Acoustic Ecology Lab highlighted by Arizona PBS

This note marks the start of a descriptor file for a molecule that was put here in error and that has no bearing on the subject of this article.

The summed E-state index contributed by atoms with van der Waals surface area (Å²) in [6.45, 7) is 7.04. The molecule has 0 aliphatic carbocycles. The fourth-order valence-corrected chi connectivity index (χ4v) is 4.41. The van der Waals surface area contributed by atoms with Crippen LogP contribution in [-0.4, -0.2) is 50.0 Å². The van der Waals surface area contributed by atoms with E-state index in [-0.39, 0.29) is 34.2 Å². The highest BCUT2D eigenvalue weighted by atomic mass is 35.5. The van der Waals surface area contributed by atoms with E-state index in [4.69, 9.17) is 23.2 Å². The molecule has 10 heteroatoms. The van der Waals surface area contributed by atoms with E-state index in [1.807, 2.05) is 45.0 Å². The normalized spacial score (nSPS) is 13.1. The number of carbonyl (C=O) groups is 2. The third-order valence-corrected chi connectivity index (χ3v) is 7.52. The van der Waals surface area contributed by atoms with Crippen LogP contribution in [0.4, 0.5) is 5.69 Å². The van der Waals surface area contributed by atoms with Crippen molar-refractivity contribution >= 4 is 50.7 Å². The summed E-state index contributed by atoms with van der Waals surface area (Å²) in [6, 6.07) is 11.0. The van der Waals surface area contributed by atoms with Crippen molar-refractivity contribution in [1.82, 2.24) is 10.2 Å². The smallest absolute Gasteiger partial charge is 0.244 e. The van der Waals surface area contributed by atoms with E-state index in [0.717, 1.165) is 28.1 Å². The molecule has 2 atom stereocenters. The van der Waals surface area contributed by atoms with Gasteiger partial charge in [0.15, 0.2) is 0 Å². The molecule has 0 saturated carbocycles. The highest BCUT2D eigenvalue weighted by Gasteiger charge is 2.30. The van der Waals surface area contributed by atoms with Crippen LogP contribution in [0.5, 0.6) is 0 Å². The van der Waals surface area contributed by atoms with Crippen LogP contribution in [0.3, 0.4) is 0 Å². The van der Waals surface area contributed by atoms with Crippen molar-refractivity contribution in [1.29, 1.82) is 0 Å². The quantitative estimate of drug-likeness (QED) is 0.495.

Small bird sits on plant with pink flowersThe Acoustic Ecology Lab at Arizona State University was recently featured in an episode of “Catalyst” by Arizona PBS. The episode focused on the work of Senior Sustainability Scholar Sabine Feisst and Senior Sustainability Scientist Garth Paine. “We want to understand the totality of our sonic environment: how our human-generated sounds interact with animal sounds, with the sound of wind and water — and how human-generated sound can perhaps have an unfavorable effect,” Feisst said in the video. Paine added: “Listening to the environment tells you a great deal about the ecology that’s present in a place, in a way that taking a picture or video just doesn’t.” The Acoustic Ecology Lab allowed musician Kyle Hoefer, a graduate student in ASU’s School of Arts, Media and Engineering, to make a connection between music and environmentalism. He is working on recording sound in Scottsdale's McDowell Sonoran Preserve so ecologists can listen and detect noise that might affect wildlife in the area. “In the desert, because we don’t have a lot of large plants and a lot of foliage to block the sounds out here, sound can travel extremely far, so when we look at developments in these areas we need to think about the aspect of sound and how it affects the animals and the species that live there,” Hoefer said in the episode. “We need to think about this constant rumbling from cars and planes, and we need to think about how certain species of animals communicate via sound.” Hoefer said he hopes that acoustic ecology work can help city planners and communities make informed decisions when it comes to developments that might affect wildlife. Watch the “Catalyst” episode to learn more about the Acoustic Ecology Lab.